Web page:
Dynamics of a Two-Receptor Binding Model: How Affinities and Capacities Translate into Long- and Short-Term Behaviour and Physiological Corollaries
Willem de Winter (1), Bert Peletier (2), An Vermeulen (1)
(1) Advanced Modeling & Simulation, Clinical Pharmacology, Janssen Research & Development, a Division of Janssen Pharmaceutica NV, Beerse, Belgium; (2) Mathematical Institute, Leiden University, Leiden, The Netherlands
Objectives: We show that data described by a two-receptor model may settle relatively quickly (months) at an apparent steady state, only to rise to a significantly higher final steady state over a much longer period over time (years). The objective of this project is to develop an analytical tool for making predictions about the long-term drug concentrations on the basis of short-term measurements, and for designing optimal dosing regimens.
Methods: The two-receptor model of Snoeck et al , one receptor having high affinity and low capacity, and the other having low affinity but high capacity, was analysed by means of simulations and mathematical analysis. Attention was paid to the relation between drug concentration in plasma and the concentrations at the two receptors. The analysis employed dynamical systems analysis and singular perturbation theory.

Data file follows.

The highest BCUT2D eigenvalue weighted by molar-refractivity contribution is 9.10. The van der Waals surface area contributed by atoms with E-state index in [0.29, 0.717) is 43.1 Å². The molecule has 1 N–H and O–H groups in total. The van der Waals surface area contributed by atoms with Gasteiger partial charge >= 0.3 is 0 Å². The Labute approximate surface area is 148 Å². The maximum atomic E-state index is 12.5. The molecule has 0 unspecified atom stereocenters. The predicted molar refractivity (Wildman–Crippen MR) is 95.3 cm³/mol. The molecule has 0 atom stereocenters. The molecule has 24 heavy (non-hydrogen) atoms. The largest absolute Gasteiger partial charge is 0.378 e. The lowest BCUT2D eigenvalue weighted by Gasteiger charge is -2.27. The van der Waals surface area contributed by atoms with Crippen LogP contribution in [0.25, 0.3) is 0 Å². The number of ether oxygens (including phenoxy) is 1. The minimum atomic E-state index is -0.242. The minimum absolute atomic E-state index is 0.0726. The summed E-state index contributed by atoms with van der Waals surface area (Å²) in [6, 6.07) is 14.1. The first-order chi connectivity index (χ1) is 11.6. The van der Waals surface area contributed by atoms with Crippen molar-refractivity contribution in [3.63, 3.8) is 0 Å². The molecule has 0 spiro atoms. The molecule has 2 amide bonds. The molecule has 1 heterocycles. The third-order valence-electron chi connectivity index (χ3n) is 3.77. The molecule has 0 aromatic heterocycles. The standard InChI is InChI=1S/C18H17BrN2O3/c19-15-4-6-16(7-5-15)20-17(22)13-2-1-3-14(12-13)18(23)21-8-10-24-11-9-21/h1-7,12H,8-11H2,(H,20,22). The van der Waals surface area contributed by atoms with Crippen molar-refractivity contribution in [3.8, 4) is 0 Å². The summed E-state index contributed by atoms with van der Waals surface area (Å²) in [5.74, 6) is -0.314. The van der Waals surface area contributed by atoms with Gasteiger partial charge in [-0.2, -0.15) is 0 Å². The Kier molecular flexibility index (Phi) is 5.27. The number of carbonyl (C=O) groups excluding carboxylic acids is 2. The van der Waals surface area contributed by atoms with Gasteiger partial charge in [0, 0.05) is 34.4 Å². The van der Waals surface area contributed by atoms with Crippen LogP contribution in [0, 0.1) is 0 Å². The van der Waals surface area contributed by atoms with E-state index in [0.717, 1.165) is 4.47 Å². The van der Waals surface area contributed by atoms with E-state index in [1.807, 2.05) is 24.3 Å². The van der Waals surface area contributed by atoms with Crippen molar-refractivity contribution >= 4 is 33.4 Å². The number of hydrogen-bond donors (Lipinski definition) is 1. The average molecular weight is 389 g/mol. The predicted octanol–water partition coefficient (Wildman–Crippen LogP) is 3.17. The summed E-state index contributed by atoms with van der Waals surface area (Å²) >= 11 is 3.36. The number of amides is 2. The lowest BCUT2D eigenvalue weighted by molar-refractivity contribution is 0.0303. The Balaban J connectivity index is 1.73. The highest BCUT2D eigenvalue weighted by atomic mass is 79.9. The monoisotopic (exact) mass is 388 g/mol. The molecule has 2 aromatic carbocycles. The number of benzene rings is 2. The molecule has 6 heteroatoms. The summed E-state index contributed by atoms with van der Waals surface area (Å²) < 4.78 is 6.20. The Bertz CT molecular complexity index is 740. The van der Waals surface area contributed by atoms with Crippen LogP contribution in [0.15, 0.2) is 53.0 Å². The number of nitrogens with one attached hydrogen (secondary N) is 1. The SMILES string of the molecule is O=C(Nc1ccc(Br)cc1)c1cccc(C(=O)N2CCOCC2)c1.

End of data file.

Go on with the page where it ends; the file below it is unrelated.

Results: Analytical expressions for the lower apparent steady state and the higher final steady state concentrations in plasma and at the receptors were derived and formulas for the time to the apparent and the final steady state were constructed. It was shown how the amount of drug in the large capacity receptor could eventually exceed that in plasma by far. Thus a tool was developed which can be used to predict long term concentrations in the different compartments on the basis of short term data about concentrations in plasma.
Conclusions: When relatively short term data point to a specific model, it is important to analyse the implications of this model for long term behaviour when chronic administration of the drug is considered. This can be done through simulations, but it is better still when analytic expressions are derived for the steady states and for time to steady state, in order to pinpoint the impact of different parameters on these quantities.
 Snoeck E, Jacqmin P, Van Peer A, Danhof M (1999). A combined specific target site binding and pharmacokinetic model to explore the non-linear disposition of draflazine. J Pharmacokinet Biopharm 27(3):257-281